It is well- known that the marginals are normal and the conditionals are also normal. In particular:
Using the results of Yang (1977), we have
Thus,
Therefore,
also,
Let
then it can be shown easily that
Let
Table 6 gives the efficiency for
This distribution, denoted by DBE(
where,
The marginal distributions of
Note that unlike the bivariate normal distribution, the conditional variance depends on the given value of
Thus,
therefore
also,
Thus,
From Table 7, the efficiency is always larger than 1, increasing in
In the previous subsection, we investigated the efficiency of
Let {
where for each value of
Thus,
eff(
If
In this section, data on heights (
For
Bias(
For
eff(
In this paper, two approaches of BVRSS are introduced, which are shown to be more convenient to apply in practice. The first approach was based on ranking of one variable and noting the exact rank of the other variable in one cycle, and do the other way around in the other cycle. The second approach is based on ranking the first variable in the first cycle and give the second variable the same rank (concomitant order statistic), and do the other way around in the second cycle. The two approaches were investigated in general and for some well-known distributions. A real data set was used for illustration. The suggested approaches are shown to be useful for use in practice and can be more efficient than using SRS. The proposed two approaches of BVRSS can be applied on other modifications of RSS such as moving extreme ranked set sampling; this will be another choice that can be investigated in the future. Parametric statistics can be done if the underlying distribution is known; consequently, the MLE can be obtained. The information in the chosen sample can be measured using Fisher information number.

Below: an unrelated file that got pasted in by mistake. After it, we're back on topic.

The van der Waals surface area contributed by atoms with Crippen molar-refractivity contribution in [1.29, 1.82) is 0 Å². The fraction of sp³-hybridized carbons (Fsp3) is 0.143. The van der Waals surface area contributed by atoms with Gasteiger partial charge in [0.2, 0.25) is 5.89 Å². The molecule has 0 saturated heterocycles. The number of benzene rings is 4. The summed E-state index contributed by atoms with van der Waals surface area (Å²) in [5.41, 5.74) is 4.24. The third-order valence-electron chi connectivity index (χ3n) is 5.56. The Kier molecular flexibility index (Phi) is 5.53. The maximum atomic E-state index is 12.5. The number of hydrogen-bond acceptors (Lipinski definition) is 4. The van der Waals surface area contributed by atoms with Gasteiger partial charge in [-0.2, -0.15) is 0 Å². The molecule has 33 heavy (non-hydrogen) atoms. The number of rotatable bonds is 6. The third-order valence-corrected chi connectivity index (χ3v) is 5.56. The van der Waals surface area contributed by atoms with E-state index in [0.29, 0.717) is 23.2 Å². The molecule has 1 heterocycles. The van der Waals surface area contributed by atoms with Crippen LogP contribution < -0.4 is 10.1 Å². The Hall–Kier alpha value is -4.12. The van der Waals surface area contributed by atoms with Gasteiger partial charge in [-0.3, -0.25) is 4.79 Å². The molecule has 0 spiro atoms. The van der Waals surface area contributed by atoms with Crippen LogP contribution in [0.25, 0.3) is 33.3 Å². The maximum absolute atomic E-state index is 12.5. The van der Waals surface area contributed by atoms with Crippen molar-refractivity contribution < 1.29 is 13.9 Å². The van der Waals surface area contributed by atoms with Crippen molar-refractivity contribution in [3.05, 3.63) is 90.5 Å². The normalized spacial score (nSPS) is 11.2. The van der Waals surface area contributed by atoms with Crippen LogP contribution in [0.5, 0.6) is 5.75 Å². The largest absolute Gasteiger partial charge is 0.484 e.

Our sincere thanks is given to the referees for their careful reading of the paper and comments that significantly improved the original version of the paper.
A numerical example of the modification with
( | ( | ( | Steps 1, 2, 3 | |
---|---|---|---|---|
Cycle 1 | (50, 143) | (81, 169) | (72, 176) −→ | (50, 143) |
(77, 181) | (67, 158) | (64, 177) −→ | (67, 158) | |
(43, 147) | (62, 155) | (55, 163) −→ | (62, 155) | |
( | ( | ( | Steps 4, 5, 6 | |
Cycle 2 | (52, 148) | (83, 160) | (49, 150) −→ | (52, 148) |
(85, 189) | (75, 169) | (71, 188) −→ | (71, 188) | |
(59, 171) | (48, 154) | (76, 174) −→ | (76, 174) |
The eff(
Efficiency | Efficiency | Efficiency | |||
---|---|---|---|---|---|
1.00 | 0.63 | 0.40 | |||
1.50 | 2.00 | 2.50 | |||
1.00 | 1.54 | 2.17 | |||
0.63 | 0.40 |
The eff(
Efficiency | Efficiency | Efficiency | |||
---|---|---|---|---|---|
1.33 | 0.97 | 0.71 | |||
1.33 | 1.64 | 1.92 | |||
0.80 | 1.44 | 1.71 | |||
0.49 | 0.30 |
The eff(
Efficiency | Efficiency | Efficiency | |||
---|---|---|---|---|---|
1.00 | 0.62 | 0.30 | |||
1.47 | 1.91 | 2.35 | |||
1.00 | 1.60 | 1.94 | |||
0.62 | 0.39 |
The efficiency in general with the best and worst cases eff(
2 | 3 | 4 | 5 | 6 | General | |
---|---|---|---|---|---|---|
Best case | 1.5 | 2.00 | 2.50 | 3.0 | 3.50 | ( |
Worst case | 1.2 | 1.33 | 1.43 | 1.5 | 1.56 | (2 |
The eff(
0.0 | 0.2 | 0.4 | 0.6 | 0.8 | | | |
---|---|---|---|---|---|---|
2 | 1.19 | 1.20 | 1.23 | 1.28 | 1.36 | 1.47 |
3 | 1.31 | 1.33 | 1.38 | 1.48 | 1.64 | 1.92 |
4 | 1.40 | 1.46 | 1.50 | 1.64 | 1.90 | 2.35 |
The eff(
0 | 0.2 | 0.4 | 0.6 | 0.8 | | | |
---|---|---|---|---|---|---|
2 | 1.14 | 1.15 | 1.17 | 1.20 | 1.26 | 1.33 |
3 | 1.25 | 1.30 | 1.36 | 2.04 | 1.47 | 1.64 |
4 | 1.32 | 1.33 | 1.38 | 1.48 | 1.64 | 1.92 |
The summary of the resulted descriptive statistics for
Variable↓ | Average | Standard deviation | Max | Min | |
---|---|---|---|---|---|
1083 | 23.054 | 2.032 | 33.175 | 16.567 | |
1083 | 21.655 | 0.982 | 25.033 | 17.467 |
The summary of the resulted descriptive statistics for
Variable↓ | Average | Standard deviation | Max | Min | |
---|---|---|---|---|---|
1083 | 23.047 | 1.411 | 29.775 | 18.090 | |
1083 | 21.647 | 0.680 | 24.010 | 18.890 |